Friday, November 6, 2015

What to do with fledglings and nestlings?

It’s that time of year again and we often get little birds “lost” on campus. Please refer to the following flow diagram when deciding what to do with them. If you make sure the students see the poster by displaying it in your class then we will be able to get rid of some of the most prevalent myths concerning baby birds

The little fellow pictured above seems to be a fledgling that belongs to the Southern black flycatcher who frequents the big Mahogany tree. After we left baby out on the deck she found it and probably led it somewhere safe.

Malik meets mobile moustache at Macaneta Mozambique!

Bioblitz report

Lassiocampidae (Eggar moth): the name gave me no indication of the visual impact of the  prehistoric animated Cuban cigar with highlights in its hollow venom spears that Malik found wrapped around a pod mahogany branch on Macaneta. I have seen a fair number of forgettable caterpillars but this one …

Speaking from a complete lack of experimental evidence. A carefully planned lack, I might add. I can say that this creature is not something one would want to mess with, physical contact with those spines can cause a type of histamine release and dermatitis called Lepidopterism.

Toxins from the hairs are likely to spill out if broken off, and these moths are prone to lash about forcing hairs into the skin if they feel threatened. People who are allergic to the toxins are in for a torrid time.

The weird name “Eggar” moth is derived from the egg shaped cocoon of some species of which there are over 2000 kinds on earth (some as yet undiscovered). Maybe the caterpillar should be called the animated victorian moustache. You never know what you are going to find out there, that’s what makes exploration time in the bush so cool.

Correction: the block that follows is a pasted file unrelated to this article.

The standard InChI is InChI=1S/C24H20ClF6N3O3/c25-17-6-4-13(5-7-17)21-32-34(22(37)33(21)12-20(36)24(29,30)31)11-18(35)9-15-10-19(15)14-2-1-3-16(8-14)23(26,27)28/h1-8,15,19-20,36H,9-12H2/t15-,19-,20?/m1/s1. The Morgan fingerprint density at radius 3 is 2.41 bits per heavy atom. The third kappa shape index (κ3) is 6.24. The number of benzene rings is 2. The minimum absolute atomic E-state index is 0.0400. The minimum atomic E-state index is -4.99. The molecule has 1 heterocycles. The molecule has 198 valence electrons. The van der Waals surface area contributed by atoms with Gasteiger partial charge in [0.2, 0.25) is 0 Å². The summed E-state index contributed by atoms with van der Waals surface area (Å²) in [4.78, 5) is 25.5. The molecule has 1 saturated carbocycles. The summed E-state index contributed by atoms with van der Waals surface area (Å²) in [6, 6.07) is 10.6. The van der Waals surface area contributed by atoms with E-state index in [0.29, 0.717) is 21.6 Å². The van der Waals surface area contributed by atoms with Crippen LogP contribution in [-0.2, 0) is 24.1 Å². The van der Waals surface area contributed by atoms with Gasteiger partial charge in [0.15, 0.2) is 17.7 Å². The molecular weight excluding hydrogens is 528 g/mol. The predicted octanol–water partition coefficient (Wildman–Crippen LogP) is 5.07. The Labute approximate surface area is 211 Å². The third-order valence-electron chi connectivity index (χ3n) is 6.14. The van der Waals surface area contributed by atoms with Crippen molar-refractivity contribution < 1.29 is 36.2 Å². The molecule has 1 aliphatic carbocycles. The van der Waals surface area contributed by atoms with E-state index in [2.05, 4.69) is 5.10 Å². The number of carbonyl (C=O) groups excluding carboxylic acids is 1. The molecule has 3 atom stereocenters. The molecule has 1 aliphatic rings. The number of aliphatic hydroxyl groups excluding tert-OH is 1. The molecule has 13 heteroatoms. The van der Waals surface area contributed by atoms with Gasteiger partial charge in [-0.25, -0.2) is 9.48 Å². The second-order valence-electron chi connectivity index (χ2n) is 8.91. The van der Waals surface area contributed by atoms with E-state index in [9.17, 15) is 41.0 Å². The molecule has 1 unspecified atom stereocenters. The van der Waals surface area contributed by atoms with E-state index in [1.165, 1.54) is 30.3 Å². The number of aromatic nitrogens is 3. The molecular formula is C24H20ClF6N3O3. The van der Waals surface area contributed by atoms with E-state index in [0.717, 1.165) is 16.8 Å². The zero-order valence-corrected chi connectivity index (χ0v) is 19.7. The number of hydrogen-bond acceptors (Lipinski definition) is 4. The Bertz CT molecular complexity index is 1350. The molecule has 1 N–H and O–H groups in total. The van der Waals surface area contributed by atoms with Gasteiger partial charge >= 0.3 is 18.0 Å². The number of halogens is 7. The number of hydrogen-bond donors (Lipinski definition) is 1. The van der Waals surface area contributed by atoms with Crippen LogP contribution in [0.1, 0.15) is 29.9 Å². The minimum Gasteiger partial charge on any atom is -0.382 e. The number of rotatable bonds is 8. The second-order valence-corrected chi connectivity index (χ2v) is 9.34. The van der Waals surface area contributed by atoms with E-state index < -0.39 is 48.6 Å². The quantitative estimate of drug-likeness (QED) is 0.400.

Thursday, September 24, 2015

Swifts nesting in the palms on the AISM deck

A number of swifts have chosen to nest above the tables on the deck, keep an eye out for them as you go to lunch. Mr L

A Charaxid butterfly pupating under our big tree

The above two photos taken from Wikipedia show an adult Charaxes jasius and its caterpillar.
We have a number of Charaxes species resident in our area, and it will be fascinating to watch and see which one this is.

Tuesday, September 1, 2015

Blondie: The Brown house snake at AISM.

One of the best things about house snakes is their steadfast reluctance to bite, It may have to do with the fact that they constrict their prey. This makes them the ideal take to school companion. Here Hanna gets to meet blondie.

Just look at those gorgeous iridescent scales, House snakes were named for their habit of hanging around homes in order to find their food. We named this one "Blondie" for its superb light coloration.

Monday, August 17, 2015

Sonja de Beer at the British Museum of natural history.

The roach that we thought was new has proved to be a described species of Zuluia, but what is new is the recognition of the males (With wings) as being very different in aspect from the more segmented (Without wings) females.
Sonja managed to get a number of specimens of the males of Zuluia to the British museum of natural history in London so that the specialists become aware that they are significantly different from the females. I learnt from this experience that it is best to wait for a while before assuming that anything is a new species, because even the experts may have missed something.

Monday, April 20, 2015

Jonathan and the roach.

The highlight of my day was strolling over to John Marrone’s History class and telling my son Jonathan the good news that, Yes, we are going to name an insect after him…but, the bad news, is that it’s a cockroach!